The following year, at Shankar’s request, Harrison enlisted the help of his friends Eric Clapton, Bob Dylan, and Ringo Starr, among others, and organized a benefit concert to help fund relief efforts for refugees from East Pakistan following the 1970 Bhola cyclone and alleged atrocities during the Bangladesh Liberation War. The Concert for Bangladesh, as it was called, played to a total of 40,000 people at New York’s Madison Square Garden in August 1971, and was the prototype for every all-star rock benefit to come for the next 40 years.

Harrison released seven more solo albums, but he became progressively less interested in any conventional career arc. He married for a second time, had a child, and became intent on restoring the gardens of Friar Park, the 120-room, 35-acre mansion in the English countryside he purchased in 1970, which had fallen into disrepair. Harrison would put in 12-hour days as he pursued his vision for the property, planting trees and flowers.

After a five-year gap between albums, George enlisted producer Jeff Lynne for 1987’s Cloud Nine, which won him a #1 hit with “Got My Mind Set on You.” A session to record a B-side for the song led to a casual collaboration with Lynne, Dylan, Tom Petty, and Roy Orbison, which led him to the supergroup, the Traveling Wilburys. The collaborative Wilburys recorded two albums together but never managed a live show. A third album was always a possibility, but time simply ran out.

In 1997, Harrison was diagnosed with throat cancer, which subsequently led to lung cancer. The disease spread to his brain, and after a long fight, George Harrison died on November 29, 2001.

In October, HBO will debut the two-part documentary film George Harrison: Living in the Material World. Produced and directed by preeminent filmmaker Martin Scorsese, who also made No Direction Home: Bob Dylan and the Rolling Stones’ concert film Shine a Light, the film was co-produced by George’s widow Olivia Harrison and Scottish producer Nigel Sinclair (Terminator 3: Rise of the Machines, The Wedding Planner). The documentary includes rare and unseen footage as well as new interviews with McCartney, Ringo Starr, Yoko Ono, George Martin, Tom Petty, Eric Clapton (who recalls watching Harrison write “Here Comes the Sun”), Phil Spector, and Eric Idle, among others. Scorsese and his team relied heavily on archival material accumulated over 30 years by Harrison himself: footage of The Beatles on vacation; a recording of Harrison’s first sitar lesson with Ravi Shankar; home movies of Harrison fooling around in his recording studio with his and Olivia’s son, Dhani.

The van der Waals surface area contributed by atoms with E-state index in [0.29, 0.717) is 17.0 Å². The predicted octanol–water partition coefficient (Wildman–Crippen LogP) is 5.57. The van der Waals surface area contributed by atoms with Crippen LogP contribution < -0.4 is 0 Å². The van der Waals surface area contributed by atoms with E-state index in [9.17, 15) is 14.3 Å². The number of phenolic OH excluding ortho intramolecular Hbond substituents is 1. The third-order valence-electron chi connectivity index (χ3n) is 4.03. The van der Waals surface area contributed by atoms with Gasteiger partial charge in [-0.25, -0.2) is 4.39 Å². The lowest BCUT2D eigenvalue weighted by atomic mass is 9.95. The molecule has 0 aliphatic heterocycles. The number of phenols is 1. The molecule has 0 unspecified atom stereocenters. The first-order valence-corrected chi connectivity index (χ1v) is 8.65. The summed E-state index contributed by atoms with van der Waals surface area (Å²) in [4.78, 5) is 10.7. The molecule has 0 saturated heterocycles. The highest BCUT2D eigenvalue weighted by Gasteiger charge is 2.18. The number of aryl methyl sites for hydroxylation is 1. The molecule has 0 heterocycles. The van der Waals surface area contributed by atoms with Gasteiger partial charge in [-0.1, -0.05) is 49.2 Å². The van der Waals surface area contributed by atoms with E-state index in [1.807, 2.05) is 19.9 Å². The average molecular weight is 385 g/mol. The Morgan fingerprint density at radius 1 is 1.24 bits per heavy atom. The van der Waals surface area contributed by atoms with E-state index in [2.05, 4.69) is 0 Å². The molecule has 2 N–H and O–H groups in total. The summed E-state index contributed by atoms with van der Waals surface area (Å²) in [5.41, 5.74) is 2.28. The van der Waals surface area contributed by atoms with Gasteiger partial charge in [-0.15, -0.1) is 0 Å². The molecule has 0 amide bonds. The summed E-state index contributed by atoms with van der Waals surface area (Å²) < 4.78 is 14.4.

Scorsese approached Living in the Material World from George’s perspective, making it a more first-person narrative than any previous film on The Beatles. And he didn’t shy away from Harrison’s darker side either, hinting at challenges in his marriage to first wife, Pattie Boyd, she of the infamous Harrison/Boyd/Clapton love triangle, and showing footage of a ravaged performance from his 1974 solo tour, where George, who was suffering from strained vocal chords, refused to play familiar Beatles songs and opted instead to perform lengthy Shankar sets.

The post-Beatles section of the film has the most surprises, from intimate footage of the Traveling Wilburys jamming to Olivia’s harrowing account of a 1999 home invasion by a violent, deranged fan. It also gives equal weight to Harrison’s non-musical ventures: his work as a movie producer (Monty Python’s Life of Brian); his fascination with motor racing; and his loving efforts to restore his country estate.

George Harrison: Living in the Material World debuts on HBO on October 5 and 6. The film will be released on DVD in the UK on October 10.

As a companion piece to the documentary, Olivia has compiled a book of her late husband’s personal photographs, letters, diaries, and memorabilia that reveal the arc of his life—from his guitar-obsessed boyhood in Liverpool, to the astonishment of The Beatles years, to his days as an independent musician and bohemian squire. The book, which bears the same title as the film, is set for a September 27 release.

The Grammy Museum in Los Angeles is also honoring the late Beatle with a major exhibition beginning October 11. The museum is working closely with Olivia in putting together what’s being described as the first major look focusing exclusively on Harrison, both during his years with The Beatles and his post-Fab Four solo career that includes his stint with the Traveling Wilburys. The exhibit, which goes by the same name as the documentary film and book, will feature several of George’s guitars, stage clothing, handwritten lyrics, personal journals, sketches, and photographs taken by him.

Harrison had no casual pursuits, says Scorsese. When something sparked his interest, be it the ukulele, car racing, gardening, producing movies, or meditation and Eastern religion, he wanted to know everything there was to know. According to Olivia, “George had a really curious mind.”

Pattie Boyd describes him as having no middle ground. She recounts how Harrison would veer between periods of intense meditation and heavy partying. According to Olivia, “George didn’t see black and white, up and down, as different things. He didn’t compartmentalize his moods or his life. People think, oh, he was really this or that, or really extreme. But those extremes are all within one circle.”